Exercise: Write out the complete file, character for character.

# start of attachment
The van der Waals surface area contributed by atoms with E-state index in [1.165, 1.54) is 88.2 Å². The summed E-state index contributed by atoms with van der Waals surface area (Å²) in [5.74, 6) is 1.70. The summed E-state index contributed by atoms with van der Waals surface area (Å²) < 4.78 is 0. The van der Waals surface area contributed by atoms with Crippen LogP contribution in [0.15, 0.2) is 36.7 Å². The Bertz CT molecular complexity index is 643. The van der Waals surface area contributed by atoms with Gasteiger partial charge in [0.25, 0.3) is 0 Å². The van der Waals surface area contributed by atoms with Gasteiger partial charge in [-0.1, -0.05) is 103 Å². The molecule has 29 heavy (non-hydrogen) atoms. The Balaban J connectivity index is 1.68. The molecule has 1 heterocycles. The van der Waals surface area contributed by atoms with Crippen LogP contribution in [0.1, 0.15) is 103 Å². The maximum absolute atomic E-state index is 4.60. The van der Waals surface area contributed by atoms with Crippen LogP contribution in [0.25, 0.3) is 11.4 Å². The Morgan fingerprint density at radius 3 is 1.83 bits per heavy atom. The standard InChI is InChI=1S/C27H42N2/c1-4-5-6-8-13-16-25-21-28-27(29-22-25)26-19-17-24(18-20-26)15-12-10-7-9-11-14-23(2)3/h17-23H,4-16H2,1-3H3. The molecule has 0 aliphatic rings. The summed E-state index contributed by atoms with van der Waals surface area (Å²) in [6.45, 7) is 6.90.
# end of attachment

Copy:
The van der Waals surface area contributed by atoms with E-state index in [1.165, 1.54) is 88.2 Å². The summed E-state index contributed by atoms with van der Waals surface area (Å²) in [5.74, 6) is 1.70. The summed E-state index contributed by atoms with van der Waals surface area (Å²) < 4.78 is 0. The van der Waals surface area contributed by atoms with Crippen LogP contribution in [0.15, 0.2) is 36.7 Å². The Bertz CT molecular complexity index is 643. The van der Waals surface area contributed by atoms with Gasteiger partial charge in [0.25, 0.3) is 0 Å². The van der Waals surface area contributed by atoms with Gasteiger partial charge in [-0.1, -0.05) is 103 Å². The molecule has 29 heavy (non-hydrogen) atoms. The Balaban J connectivity index is 1.68. The molecule has 1 heterocycles. The van der Waals surface area contributed by atoms with Crippen LogP contribution in [0.1, 0.15) is 103 Å². The maximum absolute atomic E-state index is 4.60. The van der Waals surface area contributed by atoms with Crippen LogP contribution in [0.25, 0.3) is 11.4 Å². The Morgan fingerprint density at radius 3 is 1.83 bits per heavy atom. The standard InChI is InChI=1S/C27H42N2/c1-4-5-6-8-13-16-25-21-28-27(29-22-25)26-19-17-24(18-20-26)15-12-10-7-9-11-14-23(2)3/h17-23H,4-16H2,1-3H3. The molecule has 0 aliphatic rings. The summed E-state index contributed by atoms with van der Waals surface area (Å²) in [6.45, 7) is 6.90.